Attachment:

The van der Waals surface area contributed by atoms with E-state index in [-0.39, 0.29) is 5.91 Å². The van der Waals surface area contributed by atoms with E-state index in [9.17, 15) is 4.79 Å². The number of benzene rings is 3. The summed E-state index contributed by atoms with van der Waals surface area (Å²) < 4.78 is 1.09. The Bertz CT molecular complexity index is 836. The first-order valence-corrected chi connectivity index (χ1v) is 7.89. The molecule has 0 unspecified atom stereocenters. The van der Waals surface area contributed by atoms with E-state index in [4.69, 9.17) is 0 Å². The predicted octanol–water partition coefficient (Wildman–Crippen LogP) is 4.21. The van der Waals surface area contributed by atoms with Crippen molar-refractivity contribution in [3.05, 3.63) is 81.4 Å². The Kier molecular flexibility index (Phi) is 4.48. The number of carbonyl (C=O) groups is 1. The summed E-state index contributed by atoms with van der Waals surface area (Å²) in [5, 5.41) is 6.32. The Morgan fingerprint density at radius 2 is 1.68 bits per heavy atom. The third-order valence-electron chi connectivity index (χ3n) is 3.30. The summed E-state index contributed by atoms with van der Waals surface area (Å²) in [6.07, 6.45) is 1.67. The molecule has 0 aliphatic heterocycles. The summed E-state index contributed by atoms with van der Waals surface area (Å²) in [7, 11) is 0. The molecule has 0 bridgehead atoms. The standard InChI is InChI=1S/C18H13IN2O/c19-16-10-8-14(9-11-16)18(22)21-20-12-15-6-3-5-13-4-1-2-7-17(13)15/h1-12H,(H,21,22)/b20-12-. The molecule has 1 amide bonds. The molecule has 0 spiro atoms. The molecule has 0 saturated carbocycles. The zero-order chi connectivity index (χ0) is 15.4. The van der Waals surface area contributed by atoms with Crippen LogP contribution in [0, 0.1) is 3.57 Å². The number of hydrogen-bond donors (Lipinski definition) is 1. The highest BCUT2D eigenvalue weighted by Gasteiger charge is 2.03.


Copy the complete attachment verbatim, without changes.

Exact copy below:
The van der Waals surface area contributed by atoms with E-state index in [-0.39, 0.29) is 5.91 Å². The van der Waals surface area contributed by atoms with E-state index in [9.17, 15) is 4.79 Å². The number of benzene rings is 3. The summed E-state index contributed by atoms with van der Waals surface area (Å²) < 4.78 is 1.09. The Bertz CT molecular complexity index is 836. The first-order valence-corrected chi connectivity index (χ1v) is 7.89. The molecule has 0 unspecified atom stereocenters. The van der Waals surface area contributed by atoms with E-state index in [4.69, 9.17) is 0 Å². The predicted octanol–water partition coefficient (Wildman–Crippen LogP) is 4.21. The van der Waals surface area contributed by atoms with Crippen molar-refractivity contribution in [3.05, 3.63) is 81.4 Å². The Kier molecular flexibility index (Phi) is 4.48. The number of carbonyl (C=O) groups is 1. The summed E-state index contributed by atoms with van der Waals surface area (Å²) in [5, 5.41) is 6.32. The Morgan fingerprint density at radius 2 is 1.68 bits per heavy atom. The third-order valence-electron chi connectivity index (χ3n) is 3.30. The summed E-state index contributed by atoms with van der Waals surface area (Å²) in [6.07, 6.45) is 1.67. The molecule has 0 aliphatic heterocycles. The summed E-state index contributed by atoms with van der Waals surface area (Å²) in [7, 11) is 0. The molecule has 0 bridgehead atoms. The standard InChI is InChI=1S/C18H13IN2O/c19-16-10-8-14(9-11-16)18(22)21-20-12-15-6-3-5-13-4-1-2-7-17(13)15/h1-12H,(H,21,22)/b20-12-. The molecule has 1 amide bonds. The molecule has 0 spiro atoms. The molecule has 0 saturated carbocycles. The zero-order chi connectivity index (χ0) is 15.4. The van der Waals surface area contributed by atoms with Crippen LogP contribution in [0, 0.1) is 3.57 Å². The number of hydrogen-bond donors (Lipinski definition) is 1. The highest BCUT2D eigenvalue weighted by Gasteiger charge is 2.03.